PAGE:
Feature

Book of the week: Willie Mays: The Life, the Legend by James S. Hirsch

James Hirsch spent seven years working to persuade Mays to participate in this full-length biography. His hard work has paid off.

(Scribner, 628 pages, $30)

Willie Mays “defined—and continues to define—what baseball, in a perfect world, should look like,” said Dwight Garner in The New York Times. Supremely skilled in every facet of the game, he played with an exuberance and grace that no other star of his era could match. “Known for his reticence and distrust of writers,” though, he’s always been a tough man to get to know. Author James Hirsch spent seven years working to persuade Mays to participate in this full-length biography, and his hard work pays off in an “authoritative” chronicle that sheds at least some light on Mays’ personality. Hirsch’s writing too often lapses into the self-conscious sonorousness of a Ken Burns documentary, but—“like a long out to center field that scores a runner”—it gets results.

Hirsch made a breakthrough when Mays finally began talking about his mother, said Kevin Kernan in the New York Post. Just 16 when she gave birth to Willie, in 1931 in Alabama, she left him to be raised by two of her sisters. Meanwhile, she moved up the road to marry a man with whom she eventually had 10 other children. Mays speaks fondly of his childhood, but seems never to have shaken a sense of abandonment. As a star, he was quick with a smile or a joke, and seldom complained about racial slights he endured. Yet over the course of his 22-year big-league career, he came to be wary of the world outside the clubhouse. Even at the height of his fame, he struggled financially and felt taken advantage of. Asked by Hirsch why he was more generous with young fans than with adults, he replied, “Kids won’t betray you.”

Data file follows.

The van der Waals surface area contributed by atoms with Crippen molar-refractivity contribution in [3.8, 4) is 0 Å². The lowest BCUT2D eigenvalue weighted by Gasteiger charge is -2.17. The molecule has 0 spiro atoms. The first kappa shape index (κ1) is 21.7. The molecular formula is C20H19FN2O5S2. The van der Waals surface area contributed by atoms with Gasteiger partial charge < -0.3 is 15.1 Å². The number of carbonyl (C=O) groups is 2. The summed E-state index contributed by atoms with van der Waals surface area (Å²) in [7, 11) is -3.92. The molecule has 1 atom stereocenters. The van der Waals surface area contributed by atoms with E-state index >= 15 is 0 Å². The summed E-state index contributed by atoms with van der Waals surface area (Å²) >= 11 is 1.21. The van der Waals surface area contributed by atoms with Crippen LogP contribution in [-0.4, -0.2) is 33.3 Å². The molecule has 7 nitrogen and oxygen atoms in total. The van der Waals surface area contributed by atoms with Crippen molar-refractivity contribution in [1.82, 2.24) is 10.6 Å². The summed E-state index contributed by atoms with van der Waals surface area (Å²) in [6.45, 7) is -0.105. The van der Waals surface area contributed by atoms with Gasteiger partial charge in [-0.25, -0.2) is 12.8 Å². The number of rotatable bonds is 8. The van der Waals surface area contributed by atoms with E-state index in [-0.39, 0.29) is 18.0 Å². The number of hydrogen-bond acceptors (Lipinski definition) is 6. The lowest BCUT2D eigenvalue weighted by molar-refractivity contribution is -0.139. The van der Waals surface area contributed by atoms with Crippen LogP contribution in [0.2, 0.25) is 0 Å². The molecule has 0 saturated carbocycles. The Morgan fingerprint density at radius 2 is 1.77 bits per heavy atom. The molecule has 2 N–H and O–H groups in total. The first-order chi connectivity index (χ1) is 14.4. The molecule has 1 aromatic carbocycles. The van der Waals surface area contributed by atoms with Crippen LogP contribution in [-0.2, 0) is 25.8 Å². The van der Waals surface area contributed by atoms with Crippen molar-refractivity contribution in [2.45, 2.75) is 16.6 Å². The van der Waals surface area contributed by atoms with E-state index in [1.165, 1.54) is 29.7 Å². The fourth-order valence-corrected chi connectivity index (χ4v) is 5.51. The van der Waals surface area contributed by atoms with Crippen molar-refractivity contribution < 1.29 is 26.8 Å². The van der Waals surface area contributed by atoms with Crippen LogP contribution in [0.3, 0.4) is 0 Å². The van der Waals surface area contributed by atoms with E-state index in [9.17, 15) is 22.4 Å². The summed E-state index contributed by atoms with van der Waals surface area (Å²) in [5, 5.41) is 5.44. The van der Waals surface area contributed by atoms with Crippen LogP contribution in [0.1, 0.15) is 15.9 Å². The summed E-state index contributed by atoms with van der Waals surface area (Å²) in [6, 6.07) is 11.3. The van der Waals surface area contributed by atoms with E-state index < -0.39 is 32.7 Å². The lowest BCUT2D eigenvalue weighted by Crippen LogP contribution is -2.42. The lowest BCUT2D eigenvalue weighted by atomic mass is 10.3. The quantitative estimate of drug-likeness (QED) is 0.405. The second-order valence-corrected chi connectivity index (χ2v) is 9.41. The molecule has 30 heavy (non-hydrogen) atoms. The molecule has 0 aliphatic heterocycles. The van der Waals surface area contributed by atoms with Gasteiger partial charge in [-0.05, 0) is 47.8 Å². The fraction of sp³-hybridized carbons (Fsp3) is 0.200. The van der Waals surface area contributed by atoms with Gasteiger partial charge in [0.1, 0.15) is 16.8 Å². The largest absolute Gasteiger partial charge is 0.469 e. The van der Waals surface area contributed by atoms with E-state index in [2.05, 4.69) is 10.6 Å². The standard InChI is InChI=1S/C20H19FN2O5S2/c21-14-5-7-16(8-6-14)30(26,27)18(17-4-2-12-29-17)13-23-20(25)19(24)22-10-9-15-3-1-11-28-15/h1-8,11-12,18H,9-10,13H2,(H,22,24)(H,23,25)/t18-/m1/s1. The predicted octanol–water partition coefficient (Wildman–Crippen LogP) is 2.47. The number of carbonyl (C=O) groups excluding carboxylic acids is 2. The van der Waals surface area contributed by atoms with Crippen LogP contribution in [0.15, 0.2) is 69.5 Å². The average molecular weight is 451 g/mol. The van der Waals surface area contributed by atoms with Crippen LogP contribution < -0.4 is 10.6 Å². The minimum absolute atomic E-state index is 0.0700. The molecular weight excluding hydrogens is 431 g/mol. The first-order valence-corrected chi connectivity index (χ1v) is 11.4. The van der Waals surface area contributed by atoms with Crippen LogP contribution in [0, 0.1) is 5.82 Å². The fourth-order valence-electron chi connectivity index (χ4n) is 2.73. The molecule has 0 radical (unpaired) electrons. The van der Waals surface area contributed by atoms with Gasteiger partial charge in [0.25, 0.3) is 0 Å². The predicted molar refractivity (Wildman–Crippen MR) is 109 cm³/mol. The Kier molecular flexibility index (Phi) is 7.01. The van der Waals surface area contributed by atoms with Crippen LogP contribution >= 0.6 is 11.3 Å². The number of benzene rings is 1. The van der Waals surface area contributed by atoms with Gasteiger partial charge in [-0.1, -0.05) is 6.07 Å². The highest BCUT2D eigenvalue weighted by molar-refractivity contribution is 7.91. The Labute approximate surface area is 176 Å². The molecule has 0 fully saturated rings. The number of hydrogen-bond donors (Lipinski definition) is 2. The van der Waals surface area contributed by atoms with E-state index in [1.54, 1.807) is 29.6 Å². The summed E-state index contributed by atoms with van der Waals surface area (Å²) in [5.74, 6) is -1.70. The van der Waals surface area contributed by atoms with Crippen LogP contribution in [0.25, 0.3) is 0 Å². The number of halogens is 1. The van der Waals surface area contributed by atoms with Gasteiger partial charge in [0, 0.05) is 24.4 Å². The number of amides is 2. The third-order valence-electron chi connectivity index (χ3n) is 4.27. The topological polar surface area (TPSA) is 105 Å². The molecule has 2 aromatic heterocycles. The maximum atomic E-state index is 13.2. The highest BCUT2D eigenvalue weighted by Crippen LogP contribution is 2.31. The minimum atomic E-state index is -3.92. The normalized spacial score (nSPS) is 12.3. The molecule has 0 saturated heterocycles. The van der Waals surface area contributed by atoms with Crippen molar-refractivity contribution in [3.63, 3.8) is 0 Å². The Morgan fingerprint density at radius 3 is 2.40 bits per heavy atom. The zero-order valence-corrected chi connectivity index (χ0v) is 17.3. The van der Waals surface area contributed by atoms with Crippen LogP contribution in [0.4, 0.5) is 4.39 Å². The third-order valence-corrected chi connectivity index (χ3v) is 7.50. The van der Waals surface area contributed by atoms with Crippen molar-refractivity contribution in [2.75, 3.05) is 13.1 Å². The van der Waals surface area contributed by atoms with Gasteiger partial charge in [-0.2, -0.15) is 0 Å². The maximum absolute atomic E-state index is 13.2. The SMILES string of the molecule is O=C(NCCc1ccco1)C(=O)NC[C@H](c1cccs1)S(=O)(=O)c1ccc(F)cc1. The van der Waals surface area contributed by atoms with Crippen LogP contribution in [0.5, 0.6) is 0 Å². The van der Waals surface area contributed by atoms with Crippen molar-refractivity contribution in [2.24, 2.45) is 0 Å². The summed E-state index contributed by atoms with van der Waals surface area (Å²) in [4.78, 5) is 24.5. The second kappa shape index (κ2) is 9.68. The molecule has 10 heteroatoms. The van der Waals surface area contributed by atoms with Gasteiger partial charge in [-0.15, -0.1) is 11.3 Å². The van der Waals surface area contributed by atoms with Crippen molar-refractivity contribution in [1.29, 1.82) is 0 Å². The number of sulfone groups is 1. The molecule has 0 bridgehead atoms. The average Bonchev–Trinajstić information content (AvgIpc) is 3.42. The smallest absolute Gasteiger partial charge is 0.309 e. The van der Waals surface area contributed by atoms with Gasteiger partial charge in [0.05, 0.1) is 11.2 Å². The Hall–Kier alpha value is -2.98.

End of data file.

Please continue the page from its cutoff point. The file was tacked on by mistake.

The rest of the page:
Hirsch attempts to read Mays’ life through the prism of American race relations, but his arguments just don’t convince, said Gerald Eskenazi in The Wall Street Journal. Mays has never liked talking about racism. In the contentious era during which he played, he let his leadership and his dedication to his profession speak for him. Fortunately, Hirsch does excellently convey what made Mays so remarkable on the baseball field—the rocket arm, the galloping catches, the home runs knocked into the upper deck, the daringly brilliant base-running. “He could fly close to the sun and his wings wouldn’t melt.”

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